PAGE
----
A beautiful piece of ‘food for thought’ which has served for years as a constant reminder to me to introspect my life and values. Whenever I feel I begin to digress from my purpose of life, I look back at this writing. Not sure if I have really found myself steadfast on it.
Finally, I decided to post it in my blog and share with others.
“The paradox of our time in history is that we have taller buildings but shorter tempers; wider freeways, but narrower viewpoints. We spend more, but have less; we buy more, but enjoy less.
We have bigger houses and smaller families; more conveniences, but less time. We have more degrees but less sense; more knowledge, but less judgment; more experts, yet more problems; more medicine, but less wellness.
We drink too much, smoke too much, spend too recklessly, laugh too little, drive too fast, get too angry, stay up too late, get up too tired, read too little, watch TV too much, and pray too seldom. We have multiplied our possessions, but reduced our values. We talk too much, love too seldom, and hate too often.
We’ve learned how to make a living, but not a life. We’ve added years to life not life to years. We’ve been all the way to the moon and back, but have trouble crossing the street to meet a new neighbor. We conquered outer space but not inner space. We’ve done larger things, but not better things.
We’ve cleaned up the air, but polluted the soul. We’ve conquered the atom, but not our prejudice. We write more, but learn less. We plan more, but accomplish less. We’ve learned to rush, but not to wait. We build more computers to hold more information, to produce more copies than ever, but we communicate less and less.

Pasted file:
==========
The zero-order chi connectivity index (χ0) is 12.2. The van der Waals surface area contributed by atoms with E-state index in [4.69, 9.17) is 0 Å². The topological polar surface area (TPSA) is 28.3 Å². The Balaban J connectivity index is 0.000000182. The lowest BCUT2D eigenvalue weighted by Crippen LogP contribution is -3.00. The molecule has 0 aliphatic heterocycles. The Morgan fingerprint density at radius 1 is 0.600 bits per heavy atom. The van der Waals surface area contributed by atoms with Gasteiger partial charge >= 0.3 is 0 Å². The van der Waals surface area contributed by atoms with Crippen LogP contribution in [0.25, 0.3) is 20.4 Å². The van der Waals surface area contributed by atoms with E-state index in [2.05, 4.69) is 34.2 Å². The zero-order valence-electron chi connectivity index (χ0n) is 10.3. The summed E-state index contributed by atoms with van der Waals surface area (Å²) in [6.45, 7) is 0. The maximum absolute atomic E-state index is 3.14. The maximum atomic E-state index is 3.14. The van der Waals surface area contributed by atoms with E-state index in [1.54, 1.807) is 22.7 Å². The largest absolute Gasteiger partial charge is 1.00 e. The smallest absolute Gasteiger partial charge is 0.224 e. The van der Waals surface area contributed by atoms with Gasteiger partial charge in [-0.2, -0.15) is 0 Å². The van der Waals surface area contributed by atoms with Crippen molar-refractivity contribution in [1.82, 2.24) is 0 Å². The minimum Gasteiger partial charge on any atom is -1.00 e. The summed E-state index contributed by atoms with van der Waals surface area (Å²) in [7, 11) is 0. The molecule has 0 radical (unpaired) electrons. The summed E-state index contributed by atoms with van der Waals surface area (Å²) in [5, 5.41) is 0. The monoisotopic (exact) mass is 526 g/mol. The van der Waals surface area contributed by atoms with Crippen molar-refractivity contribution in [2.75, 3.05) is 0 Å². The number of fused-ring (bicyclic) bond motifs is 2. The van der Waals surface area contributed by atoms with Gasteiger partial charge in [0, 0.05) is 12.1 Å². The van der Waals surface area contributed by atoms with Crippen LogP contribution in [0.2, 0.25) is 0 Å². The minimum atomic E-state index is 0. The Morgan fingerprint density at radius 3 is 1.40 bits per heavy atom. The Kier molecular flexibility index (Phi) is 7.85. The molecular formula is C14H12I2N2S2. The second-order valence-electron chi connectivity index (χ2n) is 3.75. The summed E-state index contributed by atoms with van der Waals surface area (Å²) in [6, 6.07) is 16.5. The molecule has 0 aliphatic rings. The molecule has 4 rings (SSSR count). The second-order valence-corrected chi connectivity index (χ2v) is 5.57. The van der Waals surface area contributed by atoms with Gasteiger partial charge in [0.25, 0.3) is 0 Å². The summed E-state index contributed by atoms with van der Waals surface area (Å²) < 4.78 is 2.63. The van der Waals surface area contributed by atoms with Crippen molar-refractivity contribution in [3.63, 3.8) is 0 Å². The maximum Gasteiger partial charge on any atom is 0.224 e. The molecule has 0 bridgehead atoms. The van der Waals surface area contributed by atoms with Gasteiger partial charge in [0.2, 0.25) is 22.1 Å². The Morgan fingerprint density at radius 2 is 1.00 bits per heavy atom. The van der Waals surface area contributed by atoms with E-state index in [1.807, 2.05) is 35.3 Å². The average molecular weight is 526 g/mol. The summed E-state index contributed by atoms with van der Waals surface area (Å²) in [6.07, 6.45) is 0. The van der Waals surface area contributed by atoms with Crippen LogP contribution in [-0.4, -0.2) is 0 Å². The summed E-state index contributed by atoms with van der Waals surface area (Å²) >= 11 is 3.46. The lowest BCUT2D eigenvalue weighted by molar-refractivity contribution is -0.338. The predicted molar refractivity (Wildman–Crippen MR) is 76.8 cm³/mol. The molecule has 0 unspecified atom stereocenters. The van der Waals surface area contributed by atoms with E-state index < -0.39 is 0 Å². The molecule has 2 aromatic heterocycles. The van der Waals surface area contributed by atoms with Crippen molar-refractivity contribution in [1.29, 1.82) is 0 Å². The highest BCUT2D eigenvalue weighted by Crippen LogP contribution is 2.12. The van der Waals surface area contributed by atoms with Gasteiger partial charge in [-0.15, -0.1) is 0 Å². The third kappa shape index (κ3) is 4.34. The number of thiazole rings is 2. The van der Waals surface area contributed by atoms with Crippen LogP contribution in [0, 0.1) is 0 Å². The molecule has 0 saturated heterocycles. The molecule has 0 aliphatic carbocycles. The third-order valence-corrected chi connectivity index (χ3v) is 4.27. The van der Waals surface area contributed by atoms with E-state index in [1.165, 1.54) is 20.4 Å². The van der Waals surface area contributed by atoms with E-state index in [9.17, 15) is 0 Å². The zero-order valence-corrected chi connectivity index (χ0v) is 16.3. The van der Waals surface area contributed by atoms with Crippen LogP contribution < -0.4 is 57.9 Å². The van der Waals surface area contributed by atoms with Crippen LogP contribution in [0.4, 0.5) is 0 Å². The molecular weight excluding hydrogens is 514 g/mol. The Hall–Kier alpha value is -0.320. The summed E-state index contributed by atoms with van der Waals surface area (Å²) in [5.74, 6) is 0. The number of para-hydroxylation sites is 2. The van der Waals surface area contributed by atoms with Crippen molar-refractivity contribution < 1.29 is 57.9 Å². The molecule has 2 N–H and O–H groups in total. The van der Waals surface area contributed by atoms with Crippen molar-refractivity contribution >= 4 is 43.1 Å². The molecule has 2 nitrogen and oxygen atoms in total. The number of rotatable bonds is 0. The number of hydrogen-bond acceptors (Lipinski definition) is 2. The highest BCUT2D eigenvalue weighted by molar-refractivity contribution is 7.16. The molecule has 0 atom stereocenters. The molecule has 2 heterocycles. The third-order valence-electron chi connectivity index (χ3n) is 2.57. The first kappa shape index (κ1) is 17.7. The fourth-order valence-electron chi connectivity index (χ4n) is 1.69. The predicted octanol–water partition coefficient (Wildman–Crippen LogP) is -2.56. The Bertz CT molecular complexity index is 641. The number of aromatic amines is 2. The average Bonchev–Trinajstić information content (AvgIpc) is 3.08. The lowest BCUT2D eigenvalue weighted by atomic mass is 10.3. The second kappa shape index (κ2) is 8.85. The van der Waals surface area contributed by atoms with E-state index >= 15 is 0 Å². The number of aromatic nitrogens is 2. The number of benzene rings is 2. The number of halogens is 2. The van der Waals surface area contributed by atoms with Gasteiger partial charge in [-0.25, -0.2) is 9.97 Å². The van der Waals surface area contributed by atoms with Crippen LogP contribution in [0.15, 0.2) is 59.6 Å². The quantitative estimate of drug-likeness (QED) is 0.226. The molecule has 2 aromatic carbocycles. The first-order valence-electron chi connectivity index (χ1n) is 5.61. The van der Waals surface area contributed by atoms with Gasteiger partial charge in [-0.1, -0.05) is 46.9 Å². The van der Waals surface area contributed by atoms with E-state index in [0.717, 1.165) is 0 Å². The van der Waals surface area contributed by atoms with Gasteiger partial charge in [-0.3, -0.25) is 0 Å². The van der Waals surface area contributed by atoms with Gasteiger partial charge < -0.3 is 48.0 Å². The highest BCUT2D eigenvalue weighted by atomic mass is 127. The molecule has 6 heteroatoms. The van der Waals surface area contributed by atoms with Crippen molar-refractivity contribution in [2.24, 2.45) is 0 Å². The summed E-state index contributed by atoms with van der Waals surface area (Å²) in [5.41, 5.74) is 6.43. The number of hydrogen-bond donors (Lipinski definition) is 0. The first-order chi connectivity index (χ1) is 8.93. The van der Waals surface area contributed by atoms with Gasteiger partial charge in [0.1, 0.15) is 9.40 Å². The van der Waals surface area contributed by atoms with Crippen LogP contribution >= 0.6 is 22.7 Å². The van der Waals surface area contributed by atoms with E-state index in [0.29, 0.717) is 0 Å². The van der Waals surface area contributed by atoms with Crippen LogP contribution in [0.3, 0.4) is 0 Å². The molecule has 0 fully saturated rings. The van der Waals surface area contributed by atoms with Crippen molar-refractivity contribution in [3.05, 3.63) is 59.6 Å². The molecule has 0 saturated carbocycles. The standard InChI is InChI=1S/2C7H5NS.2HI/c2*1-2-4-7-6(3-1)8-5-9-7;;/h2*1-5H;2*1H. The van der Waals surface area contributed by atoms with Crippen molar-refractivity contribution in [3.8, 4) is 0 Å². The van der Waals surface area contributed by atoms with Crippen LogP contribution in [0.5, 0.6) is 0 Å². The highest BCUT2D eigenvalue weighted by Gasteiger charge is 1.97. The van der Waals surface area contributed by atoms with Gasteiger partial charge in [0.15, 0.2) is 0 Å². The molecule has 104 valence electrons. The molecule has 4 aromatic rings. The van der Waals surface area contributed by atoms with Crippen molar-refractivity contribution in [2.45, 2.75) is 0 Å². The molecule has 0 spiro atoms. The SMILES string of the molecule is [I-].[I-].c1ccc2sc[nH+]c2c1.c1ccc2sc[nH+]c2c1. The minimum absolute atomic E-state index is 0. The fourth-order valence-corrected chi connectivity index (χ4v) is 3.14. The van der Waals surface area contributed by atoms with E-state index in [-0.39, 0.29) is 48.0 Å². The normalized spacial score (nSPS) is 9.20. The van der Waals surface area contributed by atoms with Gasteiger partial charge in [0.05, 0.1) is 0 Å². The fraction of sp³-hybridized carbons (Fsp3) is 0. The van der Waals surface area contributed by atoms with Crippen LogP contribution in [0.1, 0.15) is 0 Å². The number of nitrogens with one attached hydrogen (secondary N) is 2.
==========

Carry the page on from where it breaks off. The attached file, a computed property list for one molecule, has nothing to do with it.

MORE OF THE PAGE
These are the times of fast foods and slow digestion; big men and small character; steep profits and shallow relationships. These are the days of two incomes but more divorce; fancier houses but broken homes. These are days of quick trips, disposable diapers, throwaway morality, one night stands, overweight bodies, and pills that do everything from cheer, to quiet, to kill. It is a time when there is much in the showroom window and nothing in the stockroom. A time when technology can bring this letter to you, and a time when you can choose either to share this insight, or to just hit delete.
*spend some time with your loved ones, because they are not going to be around forever.
*to say a kind word to someone who looks up to you in awe, because that little person soon will grow up and leave your side.
*to give a warm hug to the one next to you, because that is the only treasure you can give with your heart and it doesn’t cost a cent.
*to say “I love you” to your partner and your loved ones, but most of all mean it. A kiss and an embrace will mend hurt when it comes from deep inside of you.
*to hold hands and cherish the moment for someday that person will not be there again.
Give time to love, give time to speak, and give time to share the precious thoughts in your mind.
AND ALWAYS REMEMBER:
Life is not measured by the number of breaths we take, but by the moments that take our breath away.”
Author: Dr. Bob Moorehead is former pastor of Seattle’s Overlake Christian Church. He retired in 1998 after 29 years in that post. The essay appeared in ‘Words Aptly Spoken,’ Dr. Moorehead’s 1995 collection of prayers, homilies, and monologues used in his sermons and radio broadcasts.
However, it has many a times attributed in e-rumours to be written by George Carlin, a stand up comedian known for his foul mouth and four-lettered words. He himeslf denied having written this.